A boomerang employee is someone who leaves a company, works somewhere else for a while, and then comes back. We see evidence of this in politics and sports in every-day life. It is now becoming a widely accepted part of the employment market.
For years it was commonplace for companies to have human resource policies which denied the return of former employees on a blanket basis, even if they left in good standing. Gone are the days of talent surplus as recruiting has never been more complicated or competitive. Thus, HR professionals are more accepting of returning employees.
Employees leave jobs for a variety of reasons. Sometimes personal lives require a change, some to experience a new industry, to jump into a start-up, take a promotion or to gain additional skills in rapid progression. We spend our days talking to people who want to find a new job and most leave with appreciation for their former employer and maintain relationships with coworkers long after they left.
I know right now you’re thinking it’s all about millennials. Although millennials are definitely a big part in the boomerang trend, it’s not just millennials (50% surveyed would return to a former employee) but Gen Xers (33%) and Baby Boomers (33%) too.
Tricky, Tricky, Tricky.
Whether or not to rehire a former employee is tricky business. There are definite benefits but potentially disastrous ramifications as well. Think through the positives and negatives of a returning employee. Don’t work through the process in a vacuum. I can’t stress this enough.
Benefit: Cost savings. Familiarity with company history, products and processes. Training on new improvements, technology and company practices will be expedited compared to new employees saving time and money. Additional cost savings may be found in the cost per hire of the recruitment itself.
Benefit: Known performance. Typically if a boomerang employee left a proven performer they will likely return as one. Performance with new employees is always unknown so betting on a boomerang may pay off.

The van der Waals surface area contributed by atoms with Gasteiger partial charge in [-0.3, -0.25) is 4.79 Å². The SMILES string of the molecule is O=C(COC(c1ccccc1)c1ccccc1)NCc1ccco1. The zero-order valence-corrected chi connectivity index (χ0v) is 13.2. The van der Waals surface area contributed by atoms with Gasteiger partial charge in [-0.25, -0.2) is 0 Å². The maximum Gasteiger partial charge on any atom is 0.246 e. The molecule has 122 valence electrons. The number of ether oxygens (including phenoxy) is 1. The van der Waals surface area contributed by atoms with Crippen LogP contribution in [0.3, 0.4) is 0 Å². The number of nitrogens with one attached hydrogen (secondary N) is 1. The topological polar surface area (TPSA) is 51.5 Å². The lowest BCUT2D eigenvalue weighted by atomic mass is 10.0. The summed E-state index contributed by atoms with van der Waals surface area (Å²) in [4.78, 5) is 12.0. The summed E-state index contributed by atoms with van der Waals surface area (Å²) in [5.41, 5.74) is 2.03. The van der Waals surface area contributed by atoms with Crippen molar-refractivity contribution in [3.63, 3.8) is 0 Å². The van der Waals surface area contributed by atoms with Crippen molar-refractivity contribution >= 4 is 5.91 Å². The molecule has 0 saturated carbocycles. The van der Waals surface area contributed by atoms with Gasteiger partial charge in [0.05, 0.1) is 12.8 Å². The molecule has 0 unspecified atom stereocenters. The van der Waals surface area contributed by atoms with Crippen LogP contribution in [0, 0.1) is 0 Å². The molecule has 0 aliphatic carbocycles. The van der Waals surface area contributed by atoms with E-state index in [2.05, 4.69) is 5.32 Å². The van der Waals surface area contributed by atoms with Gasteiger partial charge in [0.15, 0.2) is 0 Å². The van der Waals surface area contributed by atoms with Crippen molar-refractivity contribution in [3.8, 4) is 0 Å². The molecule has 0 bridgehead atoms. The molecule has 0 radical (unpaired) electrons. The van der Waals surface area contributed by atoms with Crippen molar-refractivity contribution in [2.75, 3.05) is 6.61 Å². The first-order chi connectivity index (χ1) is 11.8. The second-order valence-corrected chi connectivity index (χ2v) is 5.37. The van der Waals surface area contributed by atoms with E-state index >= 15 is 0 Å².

Benefit: Specialized skills. Depending on the niche or industry of your company there can be a shortage of applicants that possess the specialized skills you require. Rehiring an old employee could save you the difficulty of head hunting for “purple squirrels” needed in a specialized industry.
Issue: Stuck. They may be stuck in the past, clinging to old ways and thought patterns. Think of the old saying “Can’t teach an old dog new trick”. Your organization likely has moved forward during the time they were away. The question is have they?
Issue: Missed opportunity. Hiring a former employee may be an easy fix to a problem but is it the best solution available? Perhaps there is a more highly qualified applicant that you will miss without the benefit of a full recruitment.
Issue: Friction. Do you know how your team feels? Really feels?
Your former employee may have seemed like the perfect team player from outside the team, but there could have been issues behind the scenes your team never brought to your attention.
Having friends at work increases employee commitment, employee engagement and they are less likely to jump ship, a report from Globoforce shows. In fact, 89 percent of employees surveyed said their relationships with their co-workers are important to their quality of life.
Include your team in the decision to rehire a boomerang employee. Allow them to express their opinion, share concerns and listen. Dysfunction or discord can throw your team off production or worse, create additional openings.